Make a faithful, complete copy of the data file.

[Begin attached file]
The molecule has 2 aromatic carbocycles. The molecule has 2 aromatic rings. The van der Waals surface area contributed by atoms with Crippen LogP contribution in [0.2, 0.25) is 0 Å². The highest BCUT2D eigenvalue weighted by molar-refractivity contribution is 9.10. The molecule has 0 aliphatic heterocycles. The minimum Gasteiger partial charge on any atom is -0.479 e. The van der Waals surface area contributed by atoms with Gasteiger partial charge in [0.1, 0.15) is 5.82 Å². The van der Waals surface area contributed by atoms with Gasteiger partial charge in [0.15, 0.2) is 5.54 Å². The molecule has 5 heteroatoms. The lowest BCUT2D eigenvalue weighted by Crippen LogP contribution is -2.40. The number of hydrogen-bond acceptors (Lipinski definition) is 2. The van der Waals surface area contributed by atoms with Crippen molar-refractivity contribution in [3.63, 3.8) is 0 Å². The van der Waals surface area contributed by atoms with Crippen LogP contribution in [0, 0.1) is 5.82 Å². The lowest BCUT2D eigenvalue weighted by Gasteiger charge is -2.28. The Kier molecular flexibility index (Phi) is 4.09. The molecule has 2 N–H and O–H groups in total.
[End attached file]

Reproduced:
The molecule has 2 aromatic carbocycles. The molecule has 2 aromatic rings. The van der Waals surface area contributed by atoms with Crippen LogP contribution in [0.2, 0.25) is 0 Å². The highest BCUT2D eigenvalue weighted by molar-refractivity contribution is 9.10. The molecule has 0 aliphatic heterocycles. The minimum Gasteiger partial charge on any atom is -0.479 e. The van der Waals surface area contributed by atoms with Gasteiger partial charge in [0.1, 0.15) is 5.82 Å². The van der Waals surface area contributed by atoms with Gasteiger partial charge in [0.15, 0.2) is 5.54 Å². The molecule has 5 heteroatoms. The lowest BCUT2D eigenvalue weighted by Crippen LogP contribution is -2.40. The number of hydrogen-bond acceptors (Lipinski definition) is 2. The van der Waals surface area contributed by atoms with Crippen molar-refractivity contribution in [3.63, 3.8) is 0 Å². The van der Waals surface area contributed by atoms with Crippen LogP contribution in [0, 0.1) is 5.82 Å². The lowest BCUT2D eigenvalue weighted by Gasteiger charge is -2.28. The Kier molecular flexibility index (Phi) is 4.09. The molecule has 2 N–H and O–H groups in total.